Floating Islands are a great choice for adding marginal plants to parts of your pond that are otherwise too deep for anything but waterlilies. They also give you a chance to get creative with your planting displays as you play around with different types and arrangements of plants in your island.
Planting your own floating island is easy – and you can be as simple or ornate with your plantings as you’d like. Here are some guidelines to get you started on the right foot:
At a Glance: How to Plant a Floating Island
- Pick your island size.
- Choose moisture-loving plants.
- Plant your pot with aquatic potting media.
- Choose a location in your pond or container.
Step 1: Pick Your Size
Floating Islands come in sizes ranging from a 4-inch pot diameter all the way up to 16-inch. Which size you choose will depend on the kinds and number of plants you want to add to your creation. Bigger plants need bigger islands to prevent them from tipping over.
Here are the island sizes we have at Splash for 2019:
- 4″ Deluxe Floating Island: $7.98
- 8″ Deluxe Floating Island: $15.98
- 12″ Deluxe Floating Island: $43.98
- 16″ Deluxe Floating Island: $53.98
Step 2: Pick Your Plants
Next is the fun part: picking plants for your potted paradise.
You want plants that can tolerate moist-soil/shallow-water conditions. The marginal plants we sell on our plant tables at Splash are perfect for the job because they’ve been raised specifically to thrive in this kind of environment. You can also experiment with adding terrestrial plants to your island, but there’s no guarantee they’ll hold up as well as their aquatic counterparts.
As far as specific varieties of plants, our plant expert at Splash offers this advice: Choose what you love. The only aquatic plants that won’t work in an island are ones that need deep water (i.e. waterlilies) and ones that are so tall they’ll tip over in the wind. Anything else is fair game. Have fun with it! You’re the one who has to look at it, so pick whatever you think will bring you joy.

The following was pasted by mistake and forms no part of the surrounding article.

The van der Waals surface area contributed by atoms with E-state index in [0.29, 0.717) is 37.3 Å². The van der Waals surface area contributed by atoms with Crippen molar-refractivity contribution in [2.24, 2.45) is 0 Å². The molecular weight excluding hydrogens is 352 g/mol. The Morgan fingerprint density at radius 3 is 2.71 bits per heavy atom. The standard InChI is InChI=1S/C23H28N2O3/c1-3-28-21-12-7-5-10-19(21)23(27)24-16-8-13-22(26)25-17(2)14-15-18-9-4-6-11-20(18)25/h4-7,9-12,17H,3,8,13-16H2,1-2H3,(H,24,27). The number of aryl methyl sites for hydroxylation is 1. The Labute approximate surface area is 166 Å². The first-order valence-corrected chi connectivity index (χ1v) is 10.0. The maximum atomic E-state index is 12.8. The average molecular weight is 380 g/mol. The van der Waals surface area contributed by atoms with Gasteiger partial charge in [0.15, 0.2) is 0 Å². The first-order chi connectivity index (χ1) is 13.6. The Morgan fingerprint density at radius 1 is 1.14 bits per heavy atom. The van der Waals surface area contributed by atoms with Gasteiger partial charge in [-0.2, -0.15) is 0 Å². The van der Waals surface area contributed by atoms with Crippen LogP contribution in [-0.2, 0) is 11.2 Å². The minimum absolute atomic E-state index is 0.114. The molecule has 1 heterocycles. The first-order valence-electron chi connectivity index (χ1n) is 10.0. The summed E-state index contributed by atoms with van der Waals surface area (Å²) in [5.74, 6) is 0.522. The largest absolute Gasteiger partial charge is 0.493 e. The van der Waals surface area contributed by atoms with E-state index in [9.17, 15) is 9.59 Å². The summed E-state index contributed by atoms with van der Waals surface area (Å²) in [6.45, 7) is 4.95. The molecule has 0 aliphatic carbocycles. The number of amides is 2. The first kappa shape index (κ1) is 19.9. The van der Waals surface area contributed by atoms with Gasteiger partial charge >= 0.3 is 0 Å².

One popular island-planting strategy is to place taller, focal-point plants in middle, surrounded by lower, groundcover plants on the edges. Creeping plants that spill over the sides are especially great for Floating Islands because they can hide the island’s foam ring. Again, though, how you plant your island is completely up to you. Experiment with different plants and arrangements – and maybe even throw in some small lawn ornaments – until you find something you like.
Still at a loss for where to start? Here are some plants we’ve used in our islands:
- Creeping Jenny
- Golden Creeping Jenny
- Blue Moneywort
- White Creeping Mazus
- Blue Creeping Mazus
- Water Pennywort
- Variegated/Crystal Confetti Pennywort
- Red Rotala
- Star Grass
- Society Garlic
- Variegated Society Garlic
- Chameleon Plant
- Mini Horsetail/Dwarf Scouring Rush
- Red-Stemmed Parrot Feather
- Carolina Yellow Jacket Pitcher Plant
- Dana’s Delight Pitcher Plant
- Yellow-Eyed Grass
- Blue-Eyed Grass
- A Small Bald Cypress Tree
Step 3: Plant Your Pot
Planting your Floating Island is as easy as putting dirt in the pot and plants in the dirt.
Use a soil specifically formulated for aquatic plants. Regular potting soil is too loose for use in water and will just wash out through the drainage holes at the bottom of the pot. Pond potting media also has nutrients that help moisture-loving plants thrive and is dense enough to give the plants’ roots a place to take hold.
We never block off the island’s drainage holes with anything other than aquatic soil. If you’re worried about dirt getting into your pond, however, you can place a coffee filter at the bottom for added peace of mind.
Step 4: Choose Your Location
You did it! You have a beautiful island potted to perfection.
Now where do you put it?
Like most other things with Floating Islands, where your put your masterpiece is totally up to you. Plop it in the middle of your pond, stick it in a patio bowl or just float it in a decorative pot filled with water.
If you choose to place your Floating Island in your pond – which most people do – just keep an eye on it to make sure it doesn’t end up blocking your skimmer or the top of a waterfall. You can always anchor your island to a rock at the bottom of your pond to keep it from wandering.
Step 5: Enjoy!
Congratulations! You have a living piece of art all your own. Now all that’s left to do is sit back and enjoy.